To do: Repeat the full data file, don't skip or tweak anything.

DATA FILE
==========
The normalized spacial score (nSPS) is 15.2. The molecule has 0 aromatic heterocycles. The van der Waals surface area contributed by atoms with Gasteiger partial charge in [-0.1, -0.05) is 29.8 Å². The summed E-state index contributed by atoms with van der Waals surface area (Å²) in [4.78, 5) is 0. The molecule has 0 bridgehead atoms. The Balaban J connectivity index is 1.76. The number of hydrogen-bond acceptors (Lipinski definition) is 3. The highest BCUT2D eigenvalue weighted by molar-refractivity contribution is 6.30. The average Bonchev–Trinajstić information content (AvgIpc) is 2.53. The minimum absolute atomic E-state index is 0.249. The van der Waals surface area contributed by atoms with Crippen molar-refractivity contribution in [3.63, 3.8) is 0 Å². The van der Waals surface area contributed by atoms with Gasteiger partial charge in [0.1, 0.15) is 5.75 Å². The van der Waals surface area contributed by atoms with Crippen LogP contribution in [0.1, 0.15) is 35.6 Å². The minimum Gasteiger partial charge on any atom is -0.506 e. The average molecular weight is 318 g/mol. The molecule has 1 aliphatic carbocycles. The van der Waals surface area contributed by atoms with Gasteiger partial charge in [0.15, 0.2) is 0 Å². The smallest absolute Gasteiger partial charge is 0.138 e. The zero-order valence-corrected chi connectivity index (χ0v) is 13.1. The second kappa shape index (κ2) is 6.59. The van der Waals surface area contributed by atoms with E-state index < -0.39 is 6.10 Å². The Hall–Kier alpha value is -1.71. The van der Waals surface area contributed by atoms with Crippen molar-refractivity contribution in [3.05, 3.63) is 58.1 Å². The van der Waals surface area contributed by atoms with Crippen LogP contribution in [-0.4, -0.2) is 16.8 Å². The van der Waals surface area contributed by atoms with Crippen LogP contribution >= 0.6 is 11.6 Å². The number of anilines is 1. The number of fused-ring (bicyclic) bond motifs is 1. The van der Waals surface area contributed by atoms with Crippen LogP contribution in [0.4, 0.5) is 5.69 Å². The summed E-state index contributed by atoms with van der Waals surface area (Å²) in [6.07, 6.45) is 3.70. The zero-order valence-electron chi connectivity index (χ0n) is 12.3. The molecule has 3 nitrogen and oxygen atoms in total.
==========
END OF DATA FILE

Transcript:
The normalized spacial score (nSPS) is 15.2. The molecule has 0 aromatic heterocycles. The van der Waals surface area contributed by atoms with Gasteiger partial charge in [-0.1, -0.05) is 29.8 Å². The summed E-state index contributed by atoms with van der Waals surface area (Å²) in [4.78, 5) is 0. The molecule has 0 bridgehead atoms. The Balaban J connectivity index is 1.76. The number of hydrogen-bond acceptors (Lipinski definition) is 3. The highest BCUT2D eigenvalue weighted by molar-refractivity contribution is 6.30. The average Bonchev–Trinajstić information content (AvgIpc) is 2.53. The minimum absolute atomic E-state index is 0.249. The van der Waals surface area contributed by atoms with Crippen molar-refractivity contribution in [3.63, 3.8) is 0 Å². The van der Waals surface area contributed by atoms with Gasteiger partial charge in [0.1, 0.15) is 5.75 Å². The van der Waals surface area contributed by atoms with Crippen LogP contribution in [0.1, 0.15) is 35.6 Å². The minimum Gasteiger partial charge on any atom is -0.506 e. The average molecular weight is 318 g/mol. The molecule has 1 aliphatic carbocycles. The van der Waals surface area contributed by atoms with Gasteiger partial charge in [0.15, 0.2) is 0 Å². The smallest absolute Gasteiger partial charge is 0.138 e. The zero-order valence-corrected chi connectivity index (χ0v) is 13.1. The second kappa shape index (κ2) is 6.59. The van der Waals surface area contributed by atoms with E-state index < -0.39 is 6.10 Å². The Hall–Kier alpha value is -1.71. The van der Waals surface area contributed by atoms with Crippen molar-refractivity contribution in [3.05, 3.63) is 58.1 Å². The van der Waals surface area contributed by atoms with Crippen LogP contribution in [-0.4, -0.2) is 16.8 Å². The van der Waals surface area contributed by atoms with Crippen LogP contribution >= 0.6 is 11.6 Å². The number of anilines is 1. The number of fused-ring (bicyclic) bond motifs is 1. The van der Waals surface area contributed by atoms with Crippen LogP contribution in [0.4, 0.5) is 5.69 Å². The summed E-state index contributed by atoms with van der Waals surface area (Å²) in [6.07, 6.45) is 3.70. The zero-order valence-electron chi connectivity index (χ0n) is 12.3. The molecule has 3 nitrogen and oxygen atoms in total.